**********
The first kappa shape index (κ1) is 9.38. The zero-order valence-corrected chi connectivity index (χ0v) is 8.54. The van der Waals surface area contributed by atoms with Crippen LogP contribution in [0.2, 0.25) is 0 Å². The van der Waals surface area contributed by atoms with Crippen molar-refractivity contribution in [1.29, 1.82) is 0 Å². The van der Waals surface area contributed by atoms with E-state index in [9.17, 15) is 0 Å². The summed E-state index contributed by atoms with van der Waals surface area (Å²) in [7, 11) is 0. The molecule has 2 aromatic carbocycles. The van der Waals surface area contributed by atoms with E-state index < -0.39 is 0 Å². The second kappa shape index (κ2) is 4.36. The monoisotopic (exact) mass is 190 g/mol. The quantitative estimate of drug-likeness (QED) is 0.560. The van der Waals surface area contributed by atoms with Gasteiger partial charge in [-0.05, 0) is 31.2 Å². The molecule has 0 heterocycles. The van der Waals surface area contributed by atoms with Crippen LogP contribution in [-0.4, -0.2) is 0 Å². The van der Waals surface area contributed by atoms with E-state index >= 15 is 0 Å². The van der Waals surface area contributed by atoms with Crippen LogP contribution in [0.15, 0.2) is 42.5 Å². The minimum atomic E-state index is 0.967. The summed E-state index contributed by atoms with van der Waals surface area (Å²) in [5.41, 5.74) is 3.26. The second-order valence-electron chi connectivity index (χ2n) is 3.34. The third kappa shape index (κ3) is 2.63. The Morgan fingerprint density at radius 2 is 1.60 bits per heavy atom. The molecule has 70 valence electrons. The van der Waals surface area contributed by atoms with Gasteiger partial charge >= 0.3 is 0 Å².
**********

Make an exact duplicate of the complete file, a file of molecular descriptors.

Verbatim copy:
The first kappa shape index (κ1) is 9.38. The zero-order valence-corrected chi connectivity index (χ0v) is 8.54. The van der Waals surface area contributed by atoms with Crippen LogP contribution in [0.2, 0.25) is 0 Å². The van der Waals surface area contributed by atoms with Crippen molar-refractivity contribution in [1.29, 1.82) is 0 Å². The van der Waals surface area contributed by atoms with E-state index in [9.17, 15) is 0 Å². The summed E-state index contributed by atoms with van der Waals surface area (Å²) in [7, 11) is 0. The molecule has 2 aromatic carbocycles. The van der Waals surface area contributed by atoms with E-state index < -0.39 is 0 Å². The second kappa shape index (κ2) is 4.36. The monoisotopic (exact) mass is 190 g/mol. The quantitative estimate of drug-likeness (QED) is 0.560. The van der Waals surface area contributed by atoms with Gasteiger partial charge in [-0.05, 0) is 31.2 Å². The molecule has 0 heterocycles. The van der Waals surface area contributed by atoms with Crippen LogP contribution in [-0.4, -0.2) is 0 Å². The van der Waals surface area contributed by atoms with E-state index >= 15 is 0 Å². The van der Waals surface area contributed by atoms with Crippen LogP contribution in [0.15, 0.2) is 42.5 Å². The minimum atomic E-state index is 0.967. The summed E-state index contributed by atoms with van der Waals surface area (Å²) in [5.41, 5.74) is 3.26. The second-order valence-electron chi connectivity index (χ2n) is 3.34. The third kappa shape index (κ3) is 2.63. The Morgan fingerprint density at radius 2 is 1.60 bits per heavy atom. The molecule has 70 valence electrons. The van der Waals surface area contributed by atoms with Gasteiger partial charge >= 0.3 is 0 Å².